sell at 99.50 because they thought something big had happened? Or those that were stopped out on such a move – they are unlikely to come back to FX. They don’t care
about spreads being normal just minutes after, they’ve already done their boots
(technical FX market term) and headed for the nearest source of whatever stress
relief they require.
I suspect the yen move was explained to me
(indirectly) by several market makers that I spoke to both during and after the
event. The phrase “more actively managed than usual” came up a lot which really
means they weren’t willing to hold significant risk during the event. That’s
fair enough, why would they in such conditions – as I have pointed out before,
market makers are not a charity – but it does highlight how there was/is little
in the way of a safety buffer in markets.
If there are no risk warehousing
facilities available then moves are going to be exacerbated. Late last week was
not a yen story, no matter how many correlations you want to run, it was a
sterling story, so why were people unwilling to hold risk in yen? I can only
surmise it is because they didn’t want to hold it full stop, which is not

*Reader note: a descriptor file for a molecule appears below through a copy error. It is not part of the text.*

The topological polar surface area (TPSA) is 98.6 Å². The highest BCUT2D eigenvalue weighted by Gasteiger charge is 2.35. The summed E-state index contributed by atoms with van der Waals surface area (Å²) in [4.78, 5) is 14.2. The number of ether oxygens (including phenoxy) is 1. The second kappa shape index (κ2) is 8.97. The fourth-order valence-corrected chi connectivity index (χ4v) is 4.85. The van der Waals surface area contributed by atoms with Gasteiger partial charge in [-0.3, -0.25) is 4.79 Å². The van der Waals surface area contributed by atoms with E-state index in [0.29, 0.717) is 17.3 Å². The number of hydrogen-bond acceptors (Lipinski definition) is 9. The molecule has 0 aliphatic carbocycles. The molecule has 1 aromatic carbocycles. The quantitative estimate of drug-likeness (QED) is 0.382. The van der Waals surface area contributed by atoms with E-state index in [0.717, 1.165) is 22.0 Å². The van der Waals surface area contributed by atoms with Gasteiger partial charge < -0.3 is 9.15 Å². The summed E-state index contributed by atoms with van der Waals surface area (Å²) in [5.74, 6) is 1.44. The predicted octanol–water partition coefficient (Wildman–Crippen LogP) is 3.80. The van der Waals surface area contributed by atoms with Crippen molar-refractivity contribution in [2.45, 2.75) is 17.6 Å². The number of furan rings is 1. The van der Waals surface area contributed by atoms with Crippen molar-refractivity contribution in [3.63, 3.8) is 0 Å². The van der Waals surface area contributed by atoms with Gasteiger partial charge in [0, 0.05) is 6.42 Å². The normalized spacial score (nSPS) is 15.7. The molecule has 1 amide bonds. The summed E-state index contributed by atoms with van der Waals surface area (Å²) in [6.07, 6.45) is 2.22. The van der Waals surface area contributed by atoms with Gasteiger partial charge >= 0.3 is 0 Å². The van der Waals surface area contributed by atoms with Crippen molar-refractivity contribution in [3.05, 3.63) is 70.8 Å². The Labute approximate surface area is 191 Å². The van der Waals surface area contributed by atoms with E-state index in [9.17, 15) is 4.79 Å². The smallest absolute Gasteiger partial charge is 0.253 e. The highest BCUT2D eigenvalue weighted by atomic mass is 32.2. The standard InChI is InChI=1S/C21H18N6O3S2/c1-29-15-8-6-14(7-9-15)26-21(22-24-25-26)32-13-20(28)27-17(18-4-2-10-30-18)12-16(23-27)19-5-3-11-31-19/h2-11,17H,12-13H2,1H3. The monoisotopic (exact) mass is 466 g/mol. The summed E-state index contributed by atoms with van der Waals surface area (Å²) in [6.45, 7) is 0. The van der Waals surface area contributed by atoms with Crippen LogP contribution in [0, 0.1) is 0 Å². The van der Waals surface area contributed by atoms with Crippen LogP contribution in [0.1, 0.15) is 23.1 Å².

necessarily great news for the FX market going forward.
Generally speaking, while the former may
have been tighter at top of book, my information is that the
non-bank and (top end) bank LPs performed pretty much as well as each other, so
this liquidity gap is not evidence of a market with or without either set of
players – it seems a potentially stark look into the future of the FX market.
A few weeks ago I discussed some very real
concerns in the industry over the potential for another fiasco in FX markets
around the UK vote, but in the event the worst happened and everybody survived –
with a few bruises in some cases – so the market does deserve a pat on the
back (and the effort this took, and its degree of success, should not be
That said, however, what has really
happened is the FX market has shown it can adequately prepare for a potentially
devastating event. What still concerns me is this may be glossing over the very
real question of whether liquidity is strong enough to handle smaller